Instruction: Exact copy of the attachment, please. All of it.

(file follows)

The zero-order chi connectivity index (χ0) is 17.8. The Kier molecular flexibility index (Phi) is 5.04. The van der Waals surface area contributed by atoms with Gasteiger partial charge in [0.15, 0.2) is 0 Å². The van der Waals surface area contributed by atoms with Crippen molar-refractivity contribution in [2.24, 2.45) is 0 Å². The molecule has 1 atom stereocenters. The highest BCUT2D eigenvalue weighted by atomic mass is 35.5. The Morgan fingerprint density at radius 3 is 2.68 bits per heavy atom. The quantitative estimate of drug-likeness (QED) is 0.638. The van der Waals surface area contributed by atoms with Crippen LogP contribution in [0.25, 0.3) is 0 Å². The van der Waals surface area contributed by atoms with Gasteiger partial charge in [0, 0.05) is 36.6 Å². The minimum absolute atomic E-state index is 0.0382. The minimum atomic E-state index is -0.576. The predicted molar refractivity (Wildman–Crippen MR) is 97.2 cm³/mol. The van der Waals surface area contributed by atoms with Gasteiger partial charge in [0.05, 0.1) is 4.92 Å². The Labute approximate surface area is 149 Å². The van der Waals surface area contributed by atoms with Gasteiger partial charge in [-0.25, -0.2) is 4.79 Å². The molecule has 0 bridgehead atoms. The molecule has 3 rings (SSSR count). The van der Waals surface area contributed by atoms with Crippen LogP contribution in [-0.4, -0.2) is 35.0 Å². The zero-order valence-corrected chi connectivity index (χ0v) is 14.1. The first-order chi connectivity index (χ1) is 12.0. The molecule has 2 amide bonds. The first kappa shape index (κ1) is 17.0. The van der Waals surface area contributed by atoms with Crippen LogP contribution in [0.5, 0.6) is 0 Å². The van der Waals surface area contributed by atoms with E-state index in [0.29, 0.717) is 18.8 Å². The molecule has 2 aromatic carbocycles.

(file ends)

The zero-order chi connectivity index (χ0) is 17.8. The Kier molecular flexibility index (Phi) is 5.04. The van der Waals surface area contributed by atoms with Gasteiger partial charge in [0.15, 0.2) is 0 Å². The van der Waals surface area contributed by atoms with Crippen molar-refractivity contribution in [2.24, 2.45) is 0 Å². The molecule has 1 atom stereocenters. The highest BCUT2D eigenvalue weighted by atomic mass is 35.5. The Morgan fingerprint density at radius 3 is 2.68 bits per heavy atom. The quantitative estimate of drug-likeness (QED) is 0.638. The van der Waals surface area contributed by atoms with Crippen LogP contribution in [0.25, 0.3) is 0 Å². The van der Waals surface area contributed by atoms with Gasteiger partial charge in [0, 0.05) is 36.6 Å². The minimum absolute atomic E-state index is 0.0382. The minimum atomic E-state index is -0.576. The predicted molar refractivity (Wildman–Crippen MR) is 97.2 cm³/mol. The van der Waals surface area contributed by atoms with Gasteiger partial charge in [0.05, 0.1) is 4.92 Å². The Labute approximate surface area is 149 Å². The van der Waals surface area contributed by atoms with Gasteiger partial charge in [-0.25, -0.2) is 4.79 Å². The molecule has 0 bridgehead atoms. The molecule has 3 rings (SSSR count). The van der Waals surface area contributed by atoms with Crippen LogP contribution in [-0.4, -0.2) is 35.0 Å². The zero-order valence-corrected chi connectivity index (χ0v) is 14.1. The first-order chi connectivity index (χ1) is 12.0. The molecule has 2 amide bonds. The first kappa shape index (κ1) is 17.0. The van der Waals surface area contributed by atoms with Crippen LogP contribution in [0.5, 0.6) is 0 Å². The van der Waals surface area contributed by atoms with E-state index in [0.29, 0.717) is 18.8 Å². The molecule has 2 aromatic carbocycles.